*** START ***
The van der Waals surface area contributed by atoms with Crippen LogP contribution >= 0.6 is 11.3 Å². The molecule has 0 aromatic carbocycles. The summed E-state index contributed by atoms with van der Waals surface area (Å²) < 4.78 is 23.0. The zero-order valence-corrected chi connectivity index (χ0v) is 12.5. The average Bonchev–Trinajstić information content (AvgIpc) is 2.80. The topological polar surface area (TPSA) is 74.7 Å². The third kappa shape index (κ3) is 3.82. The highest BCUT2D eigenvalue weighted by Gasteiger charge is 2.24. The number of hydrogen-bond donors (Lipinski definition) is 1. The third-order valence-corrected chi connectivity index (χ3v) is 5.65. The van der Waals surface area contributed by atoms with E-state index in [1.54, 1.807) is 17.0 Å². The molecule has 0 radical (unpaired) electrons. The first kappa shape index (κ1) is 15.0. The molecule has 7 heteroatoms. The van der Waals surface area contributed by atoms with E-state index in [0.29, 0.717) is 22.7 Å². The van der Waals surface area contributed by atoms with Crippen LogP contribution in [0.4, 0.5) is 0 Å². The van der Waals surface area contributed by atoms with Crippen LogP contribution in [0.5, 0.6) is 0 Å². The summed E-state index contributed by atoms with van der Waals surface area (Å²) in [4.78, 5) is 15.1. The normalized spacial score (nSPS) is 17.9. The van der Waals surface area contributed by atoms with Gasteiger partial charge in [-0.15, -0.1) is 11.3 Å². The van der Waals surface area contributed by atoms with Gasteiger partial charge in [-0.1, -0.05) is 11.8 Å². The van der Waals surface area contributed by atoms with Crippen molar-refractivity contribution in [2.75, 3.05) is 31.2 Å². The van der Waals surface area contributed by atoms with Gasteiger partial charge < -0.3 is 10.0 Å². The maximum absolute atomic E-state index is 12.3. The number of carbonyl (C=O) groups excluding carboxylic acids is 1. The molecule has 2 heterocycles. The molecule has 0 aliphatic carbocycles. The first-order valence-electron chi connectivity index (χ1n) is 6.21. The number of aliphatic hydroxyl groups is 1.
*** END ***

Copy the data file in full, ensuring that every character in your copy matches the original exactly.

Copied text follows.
The van der Waals surface area contributed by atoms with Crippen LogP contribution >= 0.6 is 11.3 Å². The molecule has 0 aromatic carbocycles. The summed E-state index contributed by atoms with van der Waals surface area (Å²) < 4.78 is 23.0. The zero-order valence-corrected chi connectivity index (χ0v) is 12.5. The average Bonchev–Trinajstić information content (AvgIpc) is 2.80. The topological polar surface area (TPSA) is 74.7 Å². The third kappa shape index (κ3) is 3.82. The highest BCUT2D eigenvalue weighted by Gasteiger charge is 2.24. The number of hydrogen-bond donors (Lipinski definition) is 1. The third-order valence-corrected chi connectivity index (χ3v) is 5.65. The van der Waals surface area contributed by atoms with E-state index in [1.54, 1.807) is 17.0 Å². The molecule has 0 radical (unpaired) electrons. The first kappa shape index (κ1) is 15.0. The molecule has 7 heteroatoms. The van der Waals surface area contributed by atoms with E-state index in [0.29, 0.717) is 22.7 Å². The van der Waals surface area contributed by atoms with Crippen LogP contribution in [0.4, 0.5) is 0 Å². The van der Waals surface area contributed by atoms with Crippen LogP contribution in [0.5, 0.6) is 0 Å². The summed E-state index contributed by atoms with van der Waals surface area (Å²) in [4.78, 5) is 15.1. The normalized spacial score (nSPS) is 17.9. The van der Waals surface area contributed by atoms with Gasteiger partial charge in [-0.15, -0.1) is 11.3 Å². The van der Waals surface area contributed by atoms with Gasteiger partial charge in [-0.1, -0.05) is 11.8 Å². The van der Waals surface area contributed by atoms with Crippen molar-refractivity contribution in [2.75, 3.05) is 31.2 Å². The van der Waals surface area contributed by atoms with Gasteiger partial charge < -0.3 is 10.0 Å². The maximum absolute atomic E-state index is 12.3. The number of carbonyl (C=O) groups excluding carboxylic acids is 1. The molecule has 2 heterocycles. The molecule has 0 aliphatic carbocycles. The first-order valence-electron chi connectivity index (χ1n) is 6.21. The number of aliphatic hydroxyl groups is 1.